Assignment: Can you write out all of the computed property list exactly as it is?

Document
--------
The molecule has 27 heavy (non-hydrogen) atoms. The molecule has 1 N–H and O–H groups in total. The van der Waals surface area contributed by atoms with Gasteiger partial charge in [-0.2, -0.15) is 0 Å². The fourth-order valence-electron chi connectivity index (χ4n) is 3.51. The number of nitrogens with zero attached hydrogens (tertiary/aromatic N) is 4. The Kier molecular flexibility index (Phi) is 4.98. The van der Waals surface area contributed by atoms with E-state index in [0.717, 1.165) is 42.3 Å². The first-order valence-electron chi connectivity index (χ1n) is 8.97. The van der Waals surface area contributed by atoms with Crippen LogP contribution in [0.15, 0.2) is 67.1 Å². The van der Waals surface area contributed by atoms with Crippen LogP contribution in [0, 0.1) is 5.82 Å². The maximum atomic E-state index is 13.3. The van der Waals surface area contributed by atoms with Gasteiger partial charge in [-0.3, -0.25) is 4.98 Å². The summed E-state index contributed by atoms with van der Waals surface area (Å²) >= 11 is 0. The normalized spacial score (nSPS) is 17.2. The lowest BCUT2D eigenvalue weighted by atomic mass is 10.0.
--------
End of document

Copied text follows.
The molecule has 27 heavy (non-hydrogen) atoms. The molecule has 1 N–H and O–H groups in total. The van der Waals surface area contributed by atoms with Gasteiger partial charge in [-0.2, -0.15) is 0 Å². The fourth-order valence-electron chi connectivity index (χ4n) is 3.51. The number of nitrogens with zero attached hydrogens (tertiary/aromatic N) is 4. The Kier molecular flexibility index (Phi) is 4.98. The van der Waals surface area contributed by atoms with E-state index in [0.717, 1.165) is 42.3 Å². The first-order valence-electron chi connectivity index (χ1n) is 8.97. The van der Waals surface area contributed by atoms with Crippen LogP contribution in [0.15, 0.2) is 67.1 Å². The van der Waals surface area contributed by atoms with Crippen LogP contribution in [0, 0.1) is 5.82 Å². The maximum atomic E-state index is 13.3. The van der Waals surface area contributed by atoms with Gasteiger partial charge in [-0.3, -0.25) is 4.98 Å². The summed E-state index contributed by atoms with van der Waals surface area (Å²) >= 11 is 0. The normalized spacial score (nSPS) is 17.2. The lowest BCUT2D eigenvalue weighted by atomic mass is 10.0.